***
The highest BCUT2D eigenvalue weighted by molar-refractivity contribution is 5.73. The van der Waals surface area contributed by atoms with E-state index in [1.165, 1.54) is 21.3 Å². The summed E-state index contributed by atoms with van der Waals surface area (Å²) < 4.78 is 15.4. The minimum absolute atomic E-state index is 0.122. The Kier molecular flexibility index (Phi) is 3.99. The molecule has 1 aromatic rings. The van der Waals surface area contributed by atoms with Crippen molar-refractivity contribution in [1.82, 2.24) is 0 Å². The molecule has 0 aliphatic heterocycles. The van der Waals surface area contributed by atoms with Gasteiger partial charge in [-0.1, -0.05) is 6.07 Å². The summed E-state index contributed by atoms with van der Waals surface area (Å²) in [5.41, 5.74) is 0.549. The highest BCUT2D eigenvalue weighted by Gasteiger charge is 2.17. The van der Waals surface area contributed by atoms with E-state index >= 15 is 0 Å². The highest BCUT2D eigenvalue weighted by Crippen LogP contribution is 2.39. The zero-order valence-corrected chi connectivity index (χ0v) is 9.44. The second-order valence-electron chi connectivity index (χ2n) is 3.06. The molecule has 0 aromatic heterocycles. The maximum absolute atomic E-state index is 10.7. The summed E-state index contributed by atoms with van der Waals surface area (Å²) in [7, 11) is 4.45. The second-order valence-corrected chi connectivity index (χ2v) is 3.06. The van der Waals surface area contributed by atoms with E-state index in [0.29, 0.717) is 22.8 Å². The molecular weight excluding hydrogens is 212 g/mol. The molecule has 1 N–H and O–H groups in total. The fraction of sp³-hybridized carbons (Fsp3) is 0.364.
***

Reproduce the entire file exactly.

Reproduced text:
The highest BCUT2D eigenvalue weighted by molar-refractivity contribution is 5.73. The van der Waals surface area contributed by atoms with E-state index in [1.165, 1.54) is 21.3 Å². The summed E-state index contributed by atoms with van der Waals surface area (Å²) < 4.78 is 15.4. The minimum absolute atomic E-state index is 0.122. The Kier molecular flexibility index (Phi) is 3.99. The molecule has 1 aromatic rings. The van der Waals surface area contributed by atoms with Crippen molar-refractivity contribution in [1.82, 2.24) is 0 Å². The molecule has 0 aliphatic heterocycles. The van der Waals surface area contributed by atoms with Gasteiger partial charge in [-0.1, -0.05) is 6.07 Å². The summed E-state index contributed by atoms with van der Waals surface area (Å²) in [5.41, 5.74) is 0.549. The highest BCUT2D eigenvalue weighted by Gasteiger charge is 2.17. The van der Waals surface area contributed by atoms with E-state index >= 15 is 0 Å². The highest BCUT2D eigenvalue weighted by Crippen LogP contribution is 2.39. The zero-order valence-corrected chi connectivity index (χ0v) is 9.44. The second-order valence-electron chi connectivity index (χ2n) is 3.06. The molecule has 0 aromatic heterocycles. The maximum absolute atomic E-state index is 10.7. The summed E-state index contributed by atoms with van der Waals surface area (Å²) in [7, 11) is 4.45. The second-order valence-corrected chi connectivity index (χ2v) is 3.06. The van der Waals surface area contributed by atoms with E-state index in [0.29, 0.717) is 22.8 Å². The molecular weight excluding hydrogens is 212 g/mol. The molecule has 1 N–H and O–H groups in total. The fraction of sp³-hybridized carbons (Fsp3) is 0.364.